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We are unable to discover who first found out the The Chinese have lately discovered a new subart of making porcelain, nor is it known whether the stance proper to be employed in the composition of Chinese were indebted to chance for it, or to the re- porcelain. It is a stone, or rather species of chalk, peated efforts of inventive genius ; we cannot even called hoa-che, from which the physicians prepare a determine its antiquity with precision ; we know on- kind of draught that is said to be detersive, aperient, ly from the annals of Feou-leang, a city in the dis- and cooling. The manufacturers of porcelain have trict to which King-te-tching belongs that, since the thought proper to employ this stone instead of kaoyear 442 of our era, the workmen of this village have lin. It is called hoa, because it is glutinous, and has always furnished the emperors with porcelain ; and a great resemblance to soap. Porcelain made with that one or two mandarins were sent from court to hoa-che is very rare, and much dearer than any inspect their labours. It is, however, supposed that other. It has an exceedingly fine grain ; and with the invention of porcelain is much older than that regard to the painting, if it be compared with that of epocha.

the common porcelain, it appears to surpass it as We are indebted to father d'Entrecolles, a mission- much as the most elaborate miniature does a common ary of the church of Rome, for a very accurate ac- oil painting. This porcelain is besides so light that count of the manner in which porcelain is made in it surprises those who are accustomed to handle other China. We shall therefore give his account of the kinds; it is also much more brittle. Chinese manner of making it, as abridged by Grosier When hoa-che is taken from the mine it is washin his “general description of China.” The princi- ed in rain or river water, to separate it from a kind of pal ingredients of the fine porcelain are pe-tun-ise yellow earth that adheres to it. It is then pounded, and kuo-lin, two kinds of earth from the mixture of put into a tub filled with water to dissolve it, and afwhich the paste is produced. The kao-lin is inter- terwards formed into cakes like kao-lin. We are mixed with small shining particles; the other is assured that hoa-che, when prepared in this manner, purely white, and very fine to the touch. These first without the mixture of any other earth, is alone sufmaterials are carried to the manufactories in the ficient to make porcelain. It serves instead of kaoshape of bricks. The pe-tun-tse, which is so fine, lin, but it is much dearer. Kao-lin costs only tenis nothing else but fragments of rock taken from cer- pence per-pound; the price of hoa-che is half a tain quarries and reduced to powder. Every kind crown ; this difference, therefore, greatly enhances of stone is not fit for this purpose. The colour of the value of porcelain made with the latter. that which is good, say the Chinese, ought to incline To pe-tun-tse and kao-lin, the two principal elea little towards green. A large iron club is used for ments, must be added the varnish from which it debreaking these pieces of hard stone ; they are after- rives its splendour and whiteness. This is of a whitwards put into mortars, and by means of levers lead-ish colour, and is procured from the same kind of ed with stone bound round with iron, they are reduced stone which produces the pe-tun-tse, but the whitest to a very fine powder. These levers are put in ac- is always chosen, and that which has the greenest tion either by the labour of men, or by water, in the spots. The stone is first washed and pulverised; it same manner as the hammers of our paper-mills. is then thrown into water, and after it has been puriThe pulverised mass being a terwards collected is fied it throws up a kind of cream. To one hundred thrown into a large vessel full of water, which is pounds of this cream is added one pound of che-kao, rapidly stirred with an iron shovel. When it has a mineral soinething like alum, which is put into the been left to settle for some time, a kind of cream ri- fire till it becomes red hot and is then pounded: ses on the top, about four inches in thickness, which 'This mineral gives a degree of consistence to the is skimmed off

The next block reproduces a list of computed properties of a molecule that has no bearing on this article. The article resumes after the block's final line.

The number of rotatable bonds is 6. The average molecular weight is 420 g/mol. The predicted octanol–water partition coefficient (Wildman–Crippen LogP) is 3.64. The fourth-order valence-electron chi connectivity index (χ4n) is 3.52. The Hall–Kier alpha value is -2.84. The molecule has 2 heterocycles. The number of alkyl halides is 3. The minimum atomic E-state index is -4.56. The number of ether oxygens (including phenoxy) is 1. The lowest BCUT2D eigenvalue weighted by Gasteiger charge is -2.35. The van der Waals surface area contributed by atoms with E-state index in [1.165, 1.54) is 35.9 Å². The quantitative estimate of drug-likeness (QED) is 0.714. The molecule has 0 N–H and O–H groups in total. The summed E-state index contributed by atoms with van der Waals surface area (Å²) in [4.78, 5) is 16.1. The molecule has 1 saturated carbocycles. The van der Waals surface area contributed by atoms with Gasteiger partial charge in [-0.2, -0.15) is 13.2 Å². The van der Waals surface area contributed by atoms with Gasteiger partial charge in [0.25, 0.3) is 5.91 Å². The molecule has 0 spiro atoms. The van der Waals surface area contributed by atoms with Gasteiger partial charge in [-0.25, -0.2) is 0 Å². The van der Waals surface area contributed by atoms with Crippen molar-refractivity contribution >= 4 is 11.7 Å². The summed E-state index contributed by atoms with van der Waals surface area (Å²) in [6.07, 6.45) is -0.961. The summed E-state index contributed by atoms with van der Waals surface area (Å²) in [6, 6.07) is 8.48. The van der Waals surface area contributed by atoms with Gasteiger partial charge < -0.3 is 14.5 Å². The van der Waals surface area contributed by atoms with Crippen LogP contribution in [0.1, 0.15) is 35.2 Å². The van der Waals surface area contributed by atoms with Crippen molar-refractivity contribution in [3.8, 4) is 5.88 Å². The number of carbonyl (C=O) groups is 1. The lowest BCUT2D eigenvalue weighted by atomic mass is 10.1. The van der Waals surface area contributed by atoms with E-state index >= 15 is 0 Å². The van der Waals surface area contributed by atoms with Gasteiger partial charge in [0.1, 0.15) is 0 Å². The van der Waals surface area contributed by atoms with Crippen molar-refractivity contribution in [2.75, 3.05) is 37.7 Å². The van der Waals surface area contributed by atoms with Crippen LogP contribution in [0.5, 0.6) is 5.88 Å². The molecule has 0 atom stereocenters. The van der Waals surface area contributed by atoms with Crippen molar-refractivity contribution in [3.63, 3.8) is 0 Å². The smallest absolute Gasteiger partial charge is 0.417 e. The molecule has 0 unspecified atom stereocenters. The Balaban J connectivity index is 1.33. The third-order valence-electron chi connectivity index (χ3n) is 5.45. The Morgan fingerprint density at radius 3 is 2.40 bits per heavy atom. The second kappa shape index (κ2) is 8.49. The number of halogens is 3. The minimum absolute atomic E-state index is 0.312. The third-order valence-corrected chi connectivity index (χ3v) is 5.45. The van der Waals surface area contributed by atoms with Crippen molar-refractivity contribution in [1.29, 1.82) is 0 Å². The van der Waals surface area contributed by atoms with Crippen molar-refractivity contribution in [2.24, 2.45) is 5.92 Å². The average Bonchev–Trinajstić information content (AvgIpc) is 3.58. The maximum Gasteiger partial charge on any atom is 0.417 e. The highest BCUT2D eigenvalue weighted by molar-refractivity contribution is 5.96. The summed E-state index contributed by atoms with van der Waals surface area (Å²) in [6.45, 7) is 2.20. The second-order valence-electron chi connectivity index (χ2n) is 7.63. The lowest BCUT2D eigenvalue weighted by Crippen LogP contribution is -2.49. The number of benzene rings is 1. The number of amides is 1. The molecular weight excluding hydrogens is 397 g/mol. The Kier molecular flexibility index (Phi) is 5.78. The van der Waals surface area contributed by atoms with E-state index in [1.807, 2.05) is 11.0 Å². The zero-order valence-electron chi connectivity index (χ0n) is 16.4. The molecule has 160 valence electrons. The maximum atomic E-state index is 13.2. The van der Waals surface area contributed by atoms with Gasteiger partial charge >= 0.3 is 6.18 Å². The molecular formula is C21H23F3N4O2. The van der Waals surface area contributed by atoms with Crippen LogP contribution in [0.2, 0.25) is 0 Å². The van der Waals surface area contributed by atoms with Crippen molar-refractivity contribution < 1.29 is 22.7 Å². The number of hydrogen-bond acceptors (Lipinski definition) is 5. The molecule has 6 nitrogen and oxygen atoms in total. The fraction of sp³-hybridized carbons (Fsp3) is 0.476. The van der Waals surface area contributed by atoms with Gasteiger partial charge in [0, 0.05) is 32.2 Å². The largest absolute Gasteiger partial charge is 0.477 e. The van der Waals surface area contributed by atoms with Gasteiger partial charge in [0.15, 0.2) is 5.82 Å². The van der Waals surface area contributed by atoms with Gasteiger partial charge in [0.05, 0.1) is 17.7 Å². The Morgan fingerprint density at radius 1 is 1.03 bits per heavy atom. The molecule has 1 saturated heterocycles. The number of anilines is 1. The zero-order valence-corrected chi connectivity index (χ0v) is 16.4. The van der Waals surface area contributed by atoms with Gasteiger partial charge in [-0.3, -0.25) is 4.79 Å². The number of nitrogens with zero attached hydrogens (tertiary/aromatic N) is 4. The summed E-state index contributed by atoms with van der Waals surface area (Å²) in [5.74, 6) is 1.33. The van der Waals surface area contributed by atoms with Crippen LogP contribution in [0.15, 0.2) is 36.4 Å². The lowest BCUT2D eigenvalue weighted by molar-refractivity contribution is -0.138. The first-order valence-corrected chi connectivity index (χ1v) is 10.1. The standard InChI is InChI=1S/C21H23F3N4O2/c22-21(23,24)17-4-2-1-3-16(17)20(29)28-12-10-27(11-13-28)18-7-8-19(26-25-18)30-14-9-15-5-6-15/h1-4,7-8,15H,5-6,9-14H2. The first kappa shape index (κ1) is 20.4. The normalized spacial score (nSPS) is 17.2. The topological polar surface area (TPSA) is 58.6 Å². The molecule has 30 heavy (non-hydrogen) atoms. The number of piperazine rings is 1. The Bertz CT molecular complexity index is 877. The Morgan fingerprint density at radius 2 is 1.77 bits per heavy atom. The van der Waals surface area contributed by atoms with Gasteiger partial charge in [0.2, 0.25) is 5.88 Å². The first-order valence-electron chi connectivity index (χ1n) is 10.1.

, and poured into another vessel filled varnish, which is however carefully preserved in its with water; the water in the first vessel is stirred state of fluidity. repeatedly and the semi-fluid material collected, until The next process consists in again purifying the nothing remains but the coarse dregs, which by their pe-tun-tse and the kao-lin. The workmen then proown weight precipitate to the bottom; these dregs ceed to mix these two substances together. For fine are caresully collected and pounded anew.